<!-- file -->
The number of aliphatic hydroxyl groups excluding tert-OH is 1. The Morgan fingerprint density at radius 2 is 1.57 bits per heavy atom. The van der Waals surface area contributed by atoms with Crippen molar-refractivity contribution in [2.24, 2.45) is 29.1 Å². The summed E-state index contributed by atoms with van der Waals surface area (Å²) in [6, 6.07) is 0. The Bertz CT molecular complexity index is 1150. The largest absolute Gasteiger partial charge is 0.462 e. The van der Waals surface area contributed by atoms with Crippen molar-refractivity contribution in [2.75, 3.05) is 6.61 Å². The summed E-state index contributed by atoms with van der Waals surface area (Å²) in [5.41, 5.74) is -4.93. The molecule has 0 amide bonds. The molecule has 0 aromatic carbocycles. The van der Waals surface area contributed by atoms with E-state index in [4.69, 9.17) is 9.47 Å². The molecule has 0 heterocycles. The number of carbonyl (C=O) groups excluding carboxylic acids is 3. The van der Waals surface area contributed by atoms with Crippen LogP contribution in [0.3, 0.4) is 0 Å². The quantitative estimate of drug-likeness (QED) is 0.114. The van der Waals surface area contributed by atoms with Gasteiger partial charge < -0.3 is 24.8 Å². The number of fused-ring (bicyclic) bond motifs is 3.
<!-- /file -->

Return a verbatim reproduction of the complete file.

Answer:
The number of aliphatic hydroxyl groups excluding tert-OH is 1. The Morgan fingerprint density at radius 2 is 1.57 bits per heavy atom. The van der Waals surface area contributed by atoms with Crippen molar-refractivity contribution in [2.24, 2.45) is 29.1 Å². The summed E-state index contributed by atoms with van der Waals surface area (Å²) in [6, 6.07) is 0. The Bertz CT molecular complexity index is 1150. The largest absolute Gasteiger partial charge is 0.462 e. The van der Waals surface area contributed by atoms with Crippen molar-refractivity contribution in [2.75, 3.05) is 6.61 Å². The summed E-state index contributed by atoms with van der Waals surface area (Å²) in [5.41, 5.74) is -4.93. The molecule has 0 amide bonds. The molecule has 0 aromatic carbocycles. The van der Waals surface area contributed by atoms with E-state index in [4.69, 9.17) is 9.47 Å². The molecule has 0 heterocycles. The number of carbonyl (C=O) groups excluding carboxylic acids is 3. The van der Waals surface area contributed by atoms with Crippen LogP contribution in [0.3, 0.4) is 0 Å². The quantitative estimate of drug-likeness (QED) is 0.114. The van der Waals surface area contributed by atoms with Gasteiger partial charge < -0.3 is 24.8 Å². The number of fused-ring (bicyclic) bond motifs is 3.